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His sombre face the storm defies,
And thus from morn till eve he cries-

“Charco’! charco’!”
While echo faint and far replies—

“Hark, O! hark, O!” “Charco'!"_“Hark, 0!"-Such cheery sounds Attend him on his daily rounds. The dust begrimes his ancient hat; His coat is darker far than that; 'T is odd to see his sooty form All speckled with the feathery storm; Yet in his honest bosom lies Nor spot, nor speck,—though still he cries, –

“Charco'! charco'!” And many a roguish lad replies

“Ark, ho! ark, ho!" “Charco'!”—“Ark, ho!”—Such various sounds Announce Mark Haley's morning rounds. Thus all the cold and wintry day He labors much for little pay; Yet feels no less of happiness Than many a richer man, I guess, When through the shades of eve he spies The light of his own home, and cries

“Charco'! charco’!” And Martha from the door replies-

“Mark, ho! Mark, ho!" “Charco?!"_“Mark, ho!”–Such joy abounds When he has closed his daily rounds. The hearth is warm, the fire is bright; And while his hand, washed clean and white, Holds Martha's tender hand once more, His glowing face bends fondly o’er

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Then honored to be the charcoal man!
Though dusky as an African,
'Tis not for you, that chance to be
A little better clad than he,
His honest manhood to despise,
Although from morn till eve he cries,

“ Charco'! charco'!”
While mocking echo still replies, –

“Hark, O! hark, O!" “Charco'!"_“Hark, O!”—Long may the sounds Proclaim Mark Haley's daily rounds!

J. T. TROWBRIDGE.

THE REVOLUTIONARY RISING.

NUT of the North the wild news came,

Far flashing on its wings of flame,
Swift as the boreal light which flies
At midnight through the startled skies.
And there was tumult in the air,

The fife's shrill note, the drum’s loud beat,
And through the wide land everywhere

The answering tread of hurrying feet; While the first oath of Freedom's gun Came on the blast from Lexington;

And Concord roused, no longer tame,
Forgot her old baptismal name,
Made bare her patriot arm of power,
And swelled the discord of the hour.

Within its shade of elm and oak .

The church of Berkeley Manor stood There Sunday found the rural folk,

And some esteemed of gentle blood.

In vain their feet with loitering tread Passed mid the graves where rank is naught, All could not read the lesson taught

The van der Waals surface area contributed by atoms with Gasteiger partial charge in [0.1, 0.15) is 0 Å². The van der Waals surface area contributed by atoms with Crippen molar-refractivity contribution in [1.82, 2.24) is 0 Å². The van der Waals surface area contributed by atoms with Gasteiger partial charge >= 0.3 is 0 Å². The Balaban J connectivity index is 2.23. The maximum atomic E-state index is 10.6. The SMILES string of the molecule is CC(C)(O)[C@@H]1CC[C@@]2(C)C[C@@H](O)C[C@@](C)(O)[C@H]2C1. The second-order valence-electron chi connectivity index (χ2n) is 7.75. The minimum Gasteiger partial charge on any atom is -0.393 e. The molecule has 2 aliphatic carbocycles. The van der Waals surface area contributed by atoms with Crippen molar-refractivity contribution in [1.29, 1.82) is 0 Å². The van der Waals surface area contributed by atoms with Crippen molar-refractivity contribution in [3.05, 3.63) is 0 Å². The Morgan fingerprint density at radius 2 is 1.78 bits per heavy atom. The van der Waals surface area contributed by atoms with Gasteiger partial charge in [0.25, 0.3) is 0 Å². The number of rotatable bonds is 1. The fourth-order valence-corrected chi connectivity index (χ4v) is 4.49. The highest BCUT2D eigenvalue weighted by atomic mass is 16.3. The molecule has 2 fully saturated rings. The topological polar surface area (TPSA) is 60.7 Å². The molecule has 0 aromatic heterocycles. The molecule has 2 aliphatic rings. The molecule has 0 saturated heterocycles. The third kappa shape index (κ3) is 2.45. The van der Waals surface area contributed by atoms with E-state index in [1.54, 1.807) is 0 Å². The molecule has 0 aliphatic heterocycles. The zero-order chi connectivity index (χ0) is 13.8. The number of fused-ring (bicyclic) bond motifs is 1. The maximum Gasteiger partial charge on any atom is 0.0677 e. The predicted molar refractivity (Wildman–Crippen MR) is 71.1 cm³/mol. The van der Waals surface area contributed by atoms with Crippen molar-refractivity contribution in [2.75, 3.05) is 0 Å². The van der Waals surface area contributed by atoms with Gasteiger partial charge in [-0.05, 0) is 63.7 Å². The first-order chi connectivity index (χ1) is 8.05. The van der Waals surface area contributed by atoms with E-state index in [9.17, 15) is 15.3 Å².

In that republic of the dead.

How sweet the hour of Sabbath talk,

The vale with peace and sunshine full, Where all the happy people walk,

Decked in their homespun flax and wool;
Where youth's gay hats with blossoms bloom;
And every maid, with simple art,
· Wears on her breast, like her own heart,

A bud whose depths are all perfume;
While every garment's gentle stir
Is breathing rose and lavender.

The pastor came; his snowy locks

Hallowed his brow of thought and care;
And calmly, as shepherds lead their flocks,

He led into the house of prayer.
Then soon he rose; the prayer was strong;
The psalm was warrior David's song;
The text, a few short words of might-
“ The Lord of hosts shall arm the right!”
He spoke of wrongs too long endured,
Of sacred rights to be secured ;

Then from his patriot tongue of flame
The startling words for Freedom came.
The stirring sentences he spake
Compelled the heart to glow or quake,
And, rising on the theme's broad wing,

And grasping in his nervous hand

The imaginary battle-brand,
In face of death he dared to fing
Defiance to a tyrant king.
Even as he spoke, his frame, renewed
In eloquence of attitude,
Rose, as it seemed, a shoulder higher;
Then swept his kindling glance of fire
From startled pew to breathless choir;
When suddenly his mantle wide
His hands impatient Aung aside,
And, lo! he met their wondering eyes
Complete in all a warrior's guise.
A moment there was awful pause-
When Berkeley cried, “Cease, traitor! cease!
God's temple is the house of peace!”

The other shouted, “ Nay, not so,
When God is with our righteous cause;
His holiest places then are ours,
His temples are our forts and towers

That frown upon the tyrant foe;
In this, the dawn of Freedom's day,
There is a time to fight and pray !”
And now before the open door-

The warrior priest had ordered som The enlisting trumpet's sudden roar Rang through the chapel, o'er and o'er,

Its long, reverberating blow,

So loud and clear, it seemed the ear
Of dusty death must wake and hear.
And there the startling drum and fife
Fired the living with fiercer life;
While overhead, with wild increase,
Forgetting its ancient toll of peace,

The great bell swung as ne'er before.
It seemed as it would never cease;
And every word its ardor flung
From off its jubilant iron tongue

Was, “ War! WAR! WAR!"
“Who dares ?”—this was the patriot's cry,
As striding from the desk he came-
“Come out with me, in Freedom's name,
For her to live, for her to die!"
A hundred hands flung up reply,
A hundred voices answered, “I!"

THOMAS BUCHANAN RZAD

THE CREEDS OF THE BELLS. TTOW sweet the chime of the Sabbach bells! II Each one its creed in music tella, In tones that float upon the air, As soft as song, as pure as prayer; And I will put in simple rhyme The language of the golden chime; My happy heart with rapture swells Responsive to the bells, sweet bells. “Ye purifying waters swell!" In mellow tones rang out a bell; “ Though faith alone in Christ cau save, Man must be plunged beneath the wave.

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